Life is interesting. You think you’re going to end up in one place, and, surprise, you end up in another. I think that’s very much like the world we’re preparing our students for. Nobody really knows what the world will look like 10 years from now. We’re preparing students for jobs that don’t exist, using technology that hasn’t been invented, to solve problems we don’t know about. How do we do that? It’s not by focusing on content. Instead, it’s about skills. And for me, what’s the most important one? The ability to learn.
The illiterate of the 21st century will not be those who cannot read and write, but those who cannot learn, unlearn, and relearn – Alvin Toffler
Most of this process involves a lot of failure. When I fail, I have a choice. I can blame it on external factors, or I can dig down deep, develop the grit & tenacity necessary & figure out how to create something out of a situation that didn’t go right. And while I have a Professional Growth Plan that I need to work on each year as a teacher, failure isn’t a category.
Our students need this too. However, we live in a culture that abhors failure. Although at times, we like to pretend this isn’t so. When our students fail, we rattle off some line about Thomas Edison not really failing, he just discovered 100’s of ways not to create a light bulb. I’m not sure our students are really inspired by that. Instead, most students try to avoid failing. The “A” is the goal, rather than the process of learning.
Let’s take a look at the truth. Professional athletes who fail too often eventually get cut or traded. Athletes with serious character flaws are considered damaged goods. Coaches who lose too many games are fired. Celebrities who fail are the stuff of weekly tabloids. We’re an unforgiving culture. It seems the only time we talk about failure as a pep talk tend to include people who eventually succeed in momentous ways. Bill Gates & Steve Jobs dropped out of college. Yep, but we don’t talk or celebrate average people who drop out of college & get average jobs.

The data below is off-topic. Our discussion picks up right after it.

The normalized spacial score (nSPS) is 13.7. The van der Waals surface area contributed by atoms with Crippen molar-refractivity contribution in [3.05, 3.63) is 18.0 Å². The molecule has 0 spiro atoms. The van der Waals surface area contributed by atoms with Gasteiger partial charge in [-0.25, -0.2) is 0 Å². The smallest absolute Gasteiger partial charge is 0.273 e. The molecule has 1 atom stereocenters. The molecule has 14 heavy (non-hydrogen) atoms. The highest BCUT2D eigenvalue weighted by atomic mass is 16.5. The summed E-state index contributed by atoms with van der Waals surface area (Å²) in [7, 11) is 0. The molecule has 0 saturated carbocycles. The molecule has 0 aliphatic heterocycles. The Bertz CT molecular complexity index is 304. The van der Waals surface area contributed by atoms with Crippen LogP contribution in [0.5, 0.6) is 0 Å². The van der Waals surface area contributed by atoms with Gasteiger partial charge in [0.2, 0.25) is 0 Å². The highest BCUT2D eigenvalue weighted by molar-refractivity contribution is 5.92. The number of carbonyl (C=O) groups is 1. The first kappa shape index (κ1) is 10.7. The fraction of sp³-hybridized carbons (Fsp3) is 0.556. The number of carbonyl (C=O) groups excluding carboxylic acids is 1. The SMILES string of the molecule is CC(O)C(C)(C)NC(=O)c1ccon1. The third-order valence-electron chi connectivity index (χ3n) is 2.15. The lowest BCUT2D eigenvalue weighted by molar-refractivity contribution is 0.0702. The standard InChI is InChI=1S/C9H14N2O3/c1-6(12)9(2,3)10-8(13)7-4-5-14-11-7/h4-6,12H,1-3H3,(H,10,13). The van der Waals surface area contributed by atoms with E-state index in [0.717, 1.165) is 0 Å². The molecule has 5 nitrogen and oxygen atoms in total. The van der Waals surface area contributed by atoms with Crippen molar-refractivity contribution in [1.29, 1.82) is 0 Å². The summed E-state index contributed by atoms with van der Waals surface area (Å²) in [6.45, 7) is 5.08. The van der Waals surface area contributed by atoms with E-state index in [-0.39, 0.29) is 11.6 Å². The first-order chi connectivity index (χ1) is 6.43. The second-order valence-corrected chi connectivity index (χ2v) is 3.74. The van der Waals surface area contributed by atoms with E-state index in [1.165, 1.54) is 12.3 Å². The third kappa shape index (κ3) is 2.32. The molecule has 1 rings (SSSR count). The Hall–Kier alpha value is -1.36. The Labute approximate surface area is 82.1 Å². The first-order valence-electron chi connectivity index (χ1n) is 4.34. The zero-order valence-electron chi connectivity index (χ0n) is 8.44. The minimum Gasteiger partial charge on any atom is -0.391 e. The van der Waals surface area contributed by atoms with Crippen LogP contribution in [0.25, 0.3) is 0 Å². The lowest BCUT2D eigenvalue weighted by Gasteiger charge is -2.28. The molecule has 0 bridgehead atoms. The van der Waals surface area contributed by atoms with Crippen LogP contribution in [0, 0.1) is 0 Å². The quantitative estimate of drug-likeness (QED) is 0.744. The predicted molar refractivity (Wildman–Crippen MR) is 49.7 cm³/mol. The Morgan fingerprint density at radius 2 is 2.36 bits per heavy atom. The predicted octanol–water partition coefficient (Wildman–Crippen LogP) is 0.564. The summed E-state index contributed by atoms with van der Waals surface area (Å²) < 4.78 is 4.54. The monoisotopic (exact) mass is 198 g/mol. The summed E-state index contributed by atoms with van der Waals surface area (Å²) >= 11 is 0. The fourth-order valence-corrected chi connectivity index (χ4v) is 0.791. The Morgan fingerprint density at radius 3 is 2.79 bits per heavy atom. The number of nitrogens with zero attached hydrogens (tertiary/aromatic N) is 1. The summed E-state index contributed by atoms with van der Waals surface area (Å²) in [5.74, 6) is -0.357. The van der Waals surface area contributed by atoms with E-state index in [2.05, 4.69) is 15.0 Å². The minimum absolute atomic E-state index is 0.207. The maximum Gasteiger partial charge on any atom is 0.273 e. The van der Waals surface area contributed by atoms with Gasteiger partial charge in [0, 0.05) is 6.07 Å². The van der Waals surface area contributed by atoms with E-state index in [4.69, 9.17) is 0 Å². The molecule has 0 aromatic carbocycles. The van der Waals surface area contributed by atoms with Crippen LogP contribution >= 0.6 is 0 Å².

So I think if we’re going to talk to our students about failure, we need to be authentic. We need to be real about the culture we live in. That it’s a culture that celebrates success and abhors failure. That celebrating failure is bucking the trend. It goes against everything most people believe in.
I think if our students make it through school without ever failing, we’ve failed them. Badly. Because life involves a lot of figuring out how to do something a different way. It requires a lot of problem solving. And sometimes when things go wrong, it is other people’s fault, but getting stuck there isn’t going to help us. Instead, we need to learn, unlearn, and relearn.